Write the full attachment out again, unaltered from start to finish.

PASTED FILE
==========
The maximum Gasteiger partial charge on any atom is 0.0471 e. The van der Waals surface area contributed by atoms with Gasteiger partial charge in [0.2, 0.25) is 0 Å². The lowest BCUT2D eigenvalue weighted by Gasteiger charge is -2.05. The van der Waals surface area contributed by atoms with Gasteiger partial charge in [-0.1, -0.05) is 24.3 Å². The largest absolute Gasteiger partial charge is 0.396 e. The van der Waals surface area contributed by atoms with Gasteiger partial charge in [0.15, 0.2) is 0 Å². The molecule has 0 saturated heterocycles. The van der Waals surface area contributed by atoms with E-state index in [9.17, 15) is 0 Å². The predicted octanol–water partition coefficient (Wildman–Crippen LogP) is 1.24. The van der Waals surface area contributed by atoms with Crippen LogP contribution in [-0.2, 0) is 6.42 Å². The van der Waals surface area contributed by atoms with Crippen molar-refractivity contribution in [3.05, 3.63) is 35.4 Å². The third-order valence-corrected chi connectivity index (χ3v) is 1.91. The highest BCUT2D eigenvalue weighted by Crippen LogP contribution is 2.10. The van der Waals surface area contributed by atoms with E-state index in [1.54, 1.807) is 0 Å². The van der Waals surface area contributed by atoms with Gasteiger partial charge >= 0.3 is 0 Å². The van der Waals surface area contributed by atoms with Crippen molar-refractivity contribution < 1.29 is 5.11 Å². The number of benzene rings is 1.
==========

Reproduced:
The maximum Gasteiger partial charge on any atom is 0.0471 e. The van der Waals surface area contributed by atoms with Gasteiger partial charge in [0.2, 0.25) is 0 Å². The lowest BCUT2D eigenvalue weighted by Gasteiger charge is -2.05. The van der Waals surface area contributed by atoms with Gasteiger partial charge in [-0.1, -0.05) is 24.3 Å². The largest absolute Gasteiger partial charge is 0.396 e. The van der Waals surface area contributed by atoms with Gasteiger partial charge in [0.15, 0.2) is 0 Å². The molecule has 0 saturated heterocycles. The van der Waals surface area contributed by atoms with E-state index in [9.17, 15) is 0 Å². The predicted octanol–water partition coefficient (Wildman–Crippen LogP) is 1.24. The van der Waals surface area contributed by atoms with Crippen LogP contribution in [-0.2, 0) is 6.42 Å². The van der Waals surface area contributed by atoms with Crippen molar-refractivity contribution in [3.05, 3.63) is 35.4 Å². The third-order valence-corrected chi connectivity index (χ3v) is 1.91. The highest BCUT2D eigenvalue weighted by Crippen LogP contribution is 2.10. The van der Waals surface area contributed by atoms with E-state index in [1.54, 1.807) is 0 Å². The van der Waals surface area contributed by atoms with Gasteiger partial charge >= 0.3 is 0 Å². The van der Waals surface area contributed by atoms with Crippen molar-refractivity contribution < 1.29 is 5.11 Å². The number of benzene rings is 1.